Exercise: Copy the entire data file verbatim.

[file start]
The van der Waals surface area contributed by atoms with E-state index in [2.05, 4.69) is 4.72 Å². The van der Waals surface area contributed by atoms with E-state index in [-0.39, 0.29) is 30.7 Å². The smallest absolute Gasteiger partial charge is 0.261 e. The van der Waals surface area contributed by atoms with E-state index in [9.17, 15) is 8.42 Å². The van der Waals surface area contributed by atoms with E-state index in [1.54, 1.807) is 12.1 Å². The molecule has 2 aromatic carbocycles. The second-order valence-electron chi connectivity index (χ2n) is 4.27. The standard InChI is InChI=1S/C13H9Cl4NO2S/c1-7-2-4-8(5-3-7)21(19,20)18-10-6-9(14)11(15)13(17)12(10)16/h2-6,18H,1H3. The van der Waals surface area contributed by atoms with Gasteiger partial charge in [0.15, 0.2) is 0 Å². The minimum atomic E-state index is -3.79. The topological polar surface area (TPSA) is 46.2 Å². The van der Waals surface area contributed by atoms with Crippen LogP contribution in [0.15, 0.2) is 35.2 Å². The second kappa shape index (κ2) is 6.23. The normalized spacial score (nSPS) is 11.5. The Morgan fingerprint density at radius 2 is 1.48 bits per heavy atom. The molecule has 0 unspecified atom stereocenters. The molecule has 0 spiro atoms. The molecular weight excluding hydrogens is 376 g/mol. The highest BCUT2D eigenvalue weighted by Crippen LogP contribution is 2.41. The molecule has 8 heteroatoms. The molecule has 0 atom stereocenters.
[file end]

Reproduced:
The van der Waals surface area contributed by atoms with E-state index in [2.05, 4.69) is 4.72 Å². The van der Waals surface area contributed by atoms with E-state index in [-0.39, 0.29) is 30.7 Å². The smallest absolute Gasteiger partial charge is 0.261 e. The van der Waals surface area contributed by atoms with E-state index in [9.17, 15) is 8.42 Å². The van der Waals surface area contributed by atoms with E-state index in [1.54, 1.807) is 12.1 Å². The molecule has 2 aromatic carbocycles. The second-order valence-electron chi connectivity index (χ2n) is 4.27. The standard InChI is InChI=1S/C13H9Cl4NO2S/c1-7-2-4-8(5-3-7)21(19,20)18-10-6-9(14)11(15)13(17)12(10)16/h2-6,18H,1H3. The van der Waals surface area contributed by atoms with Gasteiger partial charge in [0.15, 0.2) is 0 Å². The minimum atomic E-state index is -3.79. The topological polar surface area (TPSA) is 46.2 Å². The van der Waals surface area contributed by atoms with Crippen LogP contribution in [0.15, 0.2) is 35.2 Å². The second kappa shape index (κ2) is 6.23. The normalized spacial score (nSPS) is 11.5. The Morgan fingerprint density at radius 2 is 1.48 bits per heavy atom. The molecule has 0 unspecified atom stereocenters. The molecule has 0 spiro atoms. The molecular weight excluding hydrogens is 376 g/mol. The highest BCUT2D eigenvalue weighted by Crippen LogP contribution is 2.41. The molecule has 8 heteroatoms. The molecule has 0 atom stereocenters.